Hi, My Name Is Joe, and I'm A Recovering Catholic

05/23/2010 05:12 am ET | Updated May 25, 2011


My name is Joe.

I am a recovering Catholic.

Sometimes I post this online and I get responses along the lines of, "How can you question the one true church like this?"

Luke 17:2

It would be better for such a person to be thrown into the sea with a millstone round the neck than to be the downfall of a single one of these little ones

(from, since we're talking about Catholicism)

I am in no way advocating dropping pedophiles from the Ben Franklin Bridge with weighted collars (although YouTube videos of this would go viral real fast). But after reading and seeing the scandals involving the Church and its history of covering up this behavior, should there be more people fitted for millstones?

What was once called an American issue has jumped the pond to Ireland and is now exploding in the Pope's Bavarian Archdiocese. But it's not new; this stuff has gone on for decades. There is a complete disconnect from reality here. Papal infallibility, I think not.

What needs to be done?

I don't have a clue how to heal those injured by collar and cassock. The emotional distress of being duped by authority figures who asked for trust -- no, demanded it -- creates fissures in the psyche that psychologists could study for a lifetime. And not just in the victim; the pain ripples through families and can be just as devastating.

In our society, we seem to think that throwing money at a problem is a solution. Those offended can sue, we say, but then we'd see the even uglier dance of the Church defending itself in court. The Church's pretzel logic, intended to somehow excuse those who put themselves on a pedestal from being brought down, does nothing. In fact, it is even more offensive to see the guilty circle the wagons and hunker down into their siege mentality.

Is God already punishing the Church for these indiscretions? How many vocations are being sought these days? When you drive by the sprawling St. Charles Borromeo Seminary on the border of Philadelphia, you realize that this institution houses just a handful of men. (As alterboys, we were given the chef's tour of the place and told that its underground hallways were the longest in the world prior to the building of the Pentagon.)

The Church, if it wants to start following the spirit of the Gospels, needs to apologize publicly and start selling its possessions. What good is this prime real estate on the Main Line doing those who have been wronged? What about the Vatican Museum with its gold chalices and world-class art and artifacts? If they cannot bring themselves to sell the stuff in the family attic, rent it to people for life. But if Christianity is about spirituality, then we don't need the material goods. This is about the credibility.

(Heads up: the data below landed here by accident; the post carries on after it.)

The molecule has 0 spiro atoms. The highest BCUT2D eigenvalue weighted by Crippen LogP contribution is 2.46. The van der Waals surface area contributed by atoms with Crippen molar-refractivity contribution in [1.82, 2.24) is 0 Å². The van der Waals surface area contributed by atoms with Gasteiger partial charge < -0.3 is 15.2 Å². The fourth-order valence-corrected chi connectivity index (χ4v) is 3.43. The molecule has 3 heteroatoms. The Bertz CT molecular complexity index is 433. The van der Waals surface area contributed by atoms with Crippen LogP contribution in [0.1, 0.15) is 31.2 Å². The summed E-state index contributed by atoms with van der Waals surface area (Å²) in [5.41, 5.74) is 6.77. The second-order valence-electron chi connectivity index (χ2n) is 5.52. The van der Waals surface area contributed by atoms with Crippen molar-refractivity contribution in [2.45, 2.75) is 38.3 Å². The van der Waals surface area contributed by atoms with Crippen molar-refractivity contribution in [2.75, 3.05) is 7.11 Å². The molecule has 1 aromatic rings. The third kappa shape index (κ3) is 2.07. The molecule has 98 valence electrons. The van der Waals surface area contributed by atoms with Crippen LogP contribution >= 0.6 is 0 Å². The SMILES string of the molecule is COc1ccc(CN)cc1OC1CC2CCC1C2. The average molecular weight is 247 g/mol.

A larger set of questions begins to assert itself.

Those who stay in the Church will still need ministering by the good priests who remain. Since vocations have dropped through the floor, who will replace the retiring priests? Do we import them? From where? This pedophile issue is global.

As St. Paul wrote to Titus about being an elder:

The reason I left you behind in Crete was for you to organize everything that still had to be done and appoint elders in every town, in the way that I told you, that is, each of them must be a man of irreproachable character, husband of one wife, and his children must be believers and not liable to be charged with disorderly conduct or insubordination. The presiding elder has to be irreproachable since he is God's representative: never arrogant or hot-tempered, nor a heavy drinker or violent, nor avaricious; but hospitable and a lover of goodness; sensible, upright, devout and self-controlled ( Titus 1:5-8).

Hmm. St. Paul is telling the early church to use family men as leaders. Maybe it is time to get back to our roots as Christians. Family men as priests, why not? Most Eastern Rite and Protestant Churches do it. Even St. Peter had a mother-in-law.

And what about Peter's mother-in-law? Don't you think she would make a good priest? Maybe once we get some of these folks who are not based in reality out of positions of power in the Church, we can get some clear-thinking people in to take on the elder role (i.e., bishops and cardinals).

This issue is first about the Church owning up to the damage done. How it handles this will determine whether the Church has the level of credibility it owes the next generations.

The Church can continue to be stubborn and admit nothing. It can live outside the teachings of the Gospels and use the logic of the Pharisees to defend itself while injecting itself into the political discourse wherever it wants. It can use its might to slow down health care reform or push for its pro-life agenda. It will do so as a large political organization and a courted political group.

And I can continue to be a recovering Catholic.